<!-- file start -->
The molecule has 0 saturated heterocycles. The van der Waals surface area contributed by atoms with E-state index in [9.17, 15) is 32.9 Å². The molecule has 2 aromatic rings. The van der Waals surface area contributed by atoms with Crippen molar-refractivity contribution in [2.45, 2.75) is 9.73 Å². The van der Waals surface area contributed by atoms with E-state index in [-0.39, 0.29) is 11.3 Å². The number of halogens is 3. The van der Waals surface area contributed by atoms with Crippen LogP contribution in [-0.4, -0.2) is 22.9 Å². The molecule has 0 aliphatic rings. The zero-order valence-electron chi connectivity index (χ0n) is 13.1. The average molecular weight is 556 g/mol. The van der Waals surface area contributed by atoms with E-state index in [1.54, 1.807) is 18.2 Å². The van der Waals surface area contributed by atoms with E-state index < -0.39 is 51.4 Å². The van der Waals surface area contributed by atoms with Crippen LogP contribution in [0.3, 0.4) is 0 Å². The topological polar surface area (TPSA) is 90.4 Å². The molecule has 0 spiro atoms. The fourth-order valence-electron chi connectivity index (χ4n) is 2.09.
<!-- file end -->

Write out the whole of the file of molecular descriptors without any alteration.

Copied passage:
The molecule has 0 saturated heterocycles. The van der Waals surface area contributed by atoms with E-state index in [9.17, 15) is 32.9 Å². The molecule has 2 aromatic rings. The van der Waals surface area contributed by atoms with Crippen molar-refractivity contribution in [2.45, 2.75) is 9.73 Å². The van der Waals surface area contributed by atoms with E-state index in [-0.39, 0.29) is 11.3 Å². The number of halogens is 3. The van der Waals surface area contributed by atoms with Crippen LogP contribution in [-0.4, -0.2) is 22.9 Å². The molecule has 0 aliphatic rings. The zero-order valence-electron chi connectivity index (χ0n) is 13.1. The average molecular weight is 556 g/mol. The van der Waals surface area contributed by atoms with E-state index in [1.54, 1.807) is 18.2 Å². The van der Waals surface area contributed by atoms with E-state index < -0.39 is 51.4 Å². The van der Waals surface area contributed by atoms with Crippen LogP contribution in [0.3, 0.4) is 0 Å². The topological polar surface area (TPSA) is 90.4 Å². The molecule has 0 spiro atoms. The fourth-order valence-electron chi connectivity index (χ4n) is 2.09.